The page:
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'Rhinelander Confessions' gets community buzzingSubmitted: 03/27/2013
Story By Lyndsey Stemm


RHINELANDER - Millions of people share their deepest desires and darkest secrets... on the internet. And it seems like people are sharing more and more personal information every day.

There's a new local Facebook page that's causing debate.

Rhinelander Confessions is part of the latest Facebook trend. Someone from a town or school starts up a community page. Anyone can post anonymously a statement that's supposed to be a "confession".

Some of the postings are funny, a few are sweet, some are not so sweet, and some are downright disturbing. Who knows if any of it's true, but the point seems to be that anyone can say anything about the place the page is dedicated to and the people who live there.

Rumor has it high school students started the page. We asked our Facebook friends what they thought about the page. Some people thought it was all in good fun.

But the majority of our responders, most of them adults, thought the page was just another avenue for things like bullying and sexual harassment.

"I've seen a lot of 'so and so is hot' and 'I would have sex with so and so'," says Jayla Paulson, a RHS Junior.

Some girls actually respond to posts like that about them with amusement.

"I don't see that as being ok. I don't understand why you would want yourself to be exploited like that," says Paulson.

The internet is a gray area when it comes to freedom of speech. We know you can't threaten other people... but what about something like sexual harassment?

"You can't do anything that's going to raise alarm in somebody. Because that would be considered disorderly conduct," says Amanda Young, from the Rhinelander Police Department.

The same rules about verbal harassment apply on the internet. If it happens to you, print the conversation and take it to the police department.

But if you're one of the girls publicly encouraging derogatory comments made about you, you should know it will make things difficult for police if you later feel harassed.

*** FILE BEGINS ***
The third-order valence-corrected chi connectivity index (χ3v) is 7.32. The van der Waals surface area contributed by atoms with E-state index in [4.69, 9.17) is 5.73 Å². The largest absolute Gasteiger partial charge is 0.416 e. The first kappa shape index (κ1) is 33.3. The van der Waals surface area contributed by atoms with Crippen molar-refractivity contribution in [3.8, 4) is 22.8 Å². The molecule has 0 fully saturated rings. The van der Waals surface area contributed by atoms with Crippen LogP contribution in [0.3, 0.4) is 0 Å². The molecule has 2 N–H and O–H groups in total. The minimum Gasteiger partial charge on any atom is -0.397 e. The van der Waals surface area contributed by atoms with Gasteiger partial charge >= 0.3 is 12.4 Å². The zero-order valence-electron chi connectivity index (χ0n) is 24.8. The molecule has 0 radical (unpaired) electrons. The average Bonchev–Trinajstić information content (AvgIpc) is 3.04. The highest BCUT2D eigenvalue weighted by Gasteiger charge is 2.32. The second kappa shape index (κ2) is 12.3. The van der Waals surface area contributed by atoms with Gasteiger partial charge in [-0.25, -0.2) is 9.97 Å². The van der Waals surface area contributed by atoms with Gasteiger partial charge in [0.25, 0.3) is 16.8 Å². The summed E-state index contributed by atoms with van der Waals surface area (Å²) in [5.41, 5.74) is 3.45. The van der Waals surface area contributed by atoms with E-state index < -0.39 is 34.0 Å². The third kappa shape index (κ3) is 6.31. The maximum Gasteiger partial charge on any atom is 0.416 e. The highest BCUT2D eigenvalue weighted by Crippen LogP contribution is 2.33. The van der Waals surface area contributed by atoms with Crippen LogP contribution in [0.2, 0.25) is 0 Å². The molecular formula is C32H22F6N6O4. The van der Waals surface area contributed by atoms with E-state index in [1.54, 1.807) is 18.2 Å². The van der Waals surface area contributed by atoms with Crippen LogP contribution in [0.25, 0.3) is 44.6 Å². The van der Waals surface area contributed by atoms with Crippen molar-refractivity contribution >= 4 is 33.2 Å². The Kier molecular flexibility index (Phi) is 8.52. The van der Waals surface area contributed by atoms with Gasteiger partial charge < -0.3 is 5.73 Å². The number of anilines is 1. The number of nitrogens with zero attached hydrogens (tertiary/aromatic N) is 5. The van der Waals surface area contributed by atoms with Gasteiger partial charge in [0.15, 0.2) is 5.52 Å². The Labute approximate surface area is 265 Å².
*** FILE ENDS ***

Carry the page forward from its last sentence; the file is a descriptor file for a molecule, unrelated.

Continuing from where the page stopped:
"It's harder to make a determination whether or not it's harassment or if it was actually encouraged," says Young.

A thin line with potentially negative results.



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SUGAR CAMP - Update Feb. 17, 2017 10:20 p.m. -- The woman who runs an Oneida County animal rescue could face animal mistreatment charges.

Oneida County Deputies booked Stephanie Schneider on Thursday. She is due in court on Feb. 27.

Last week, deputies removed 39 dogs from Schneider's "It Matters to One" in Sugar Camp and put them at the Oneida County Humane Society.

Police are recommending charges to the district attorney, which include failing to provide food and water, mistreating animals, and obstructing officers.

People who know Schneider say they can't believe this is happening.

"I'm just heartsick about this, and I'm sick at heart for her," said LynnAnn Thomas, a Sugar Camp resident who says she's friends with Stephanie Schneider.

"Those are her children. She would never, ever , ever mistreat them," Thomas said.

But that's exactly what police believe Schneider did. Last week they removed the dogs from the facility after a weeks-long investigation that was prompted by complaints and concerns from several people.

"People that had worked or volunteered there were concerned about the conditions that the dogs were in and the fact that they were not receiving food or water," said Oneida County Sheriff's Capt. Terri Hook.

Those accusations baffle Thomas.

"I been over there several times, it's always been meticulously clean, happy dogs," Thomas said.

Thomas believes whatever condition the dogs were in, they came to Schneider that way.

"She does get some really, really, really desperate cases, and I imagine that they take a long time to heal," Thomas said.

Thomas added she got her own dog from It Matters To One a few years ago.

"I got my little Hankey, he came in in really bad shape, and she wouldn't let me have him until he was nursed back to health," Thomas said.

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"Just to ensure that all the dogs are healed and make sure they've received all the care they need," Hook said.

Newswatch 12 has reached out to It Matters to One and has been communicating with the rescue via email.

The state Department of Agriculture Trade and Consumer Protection is helping the sheriff's office with its investigation and will decide if the rescue can keep its license.

Newswatch 12 also reached out to the veterinarian who conducted the inspections for the rescue, but has not yet heard back.




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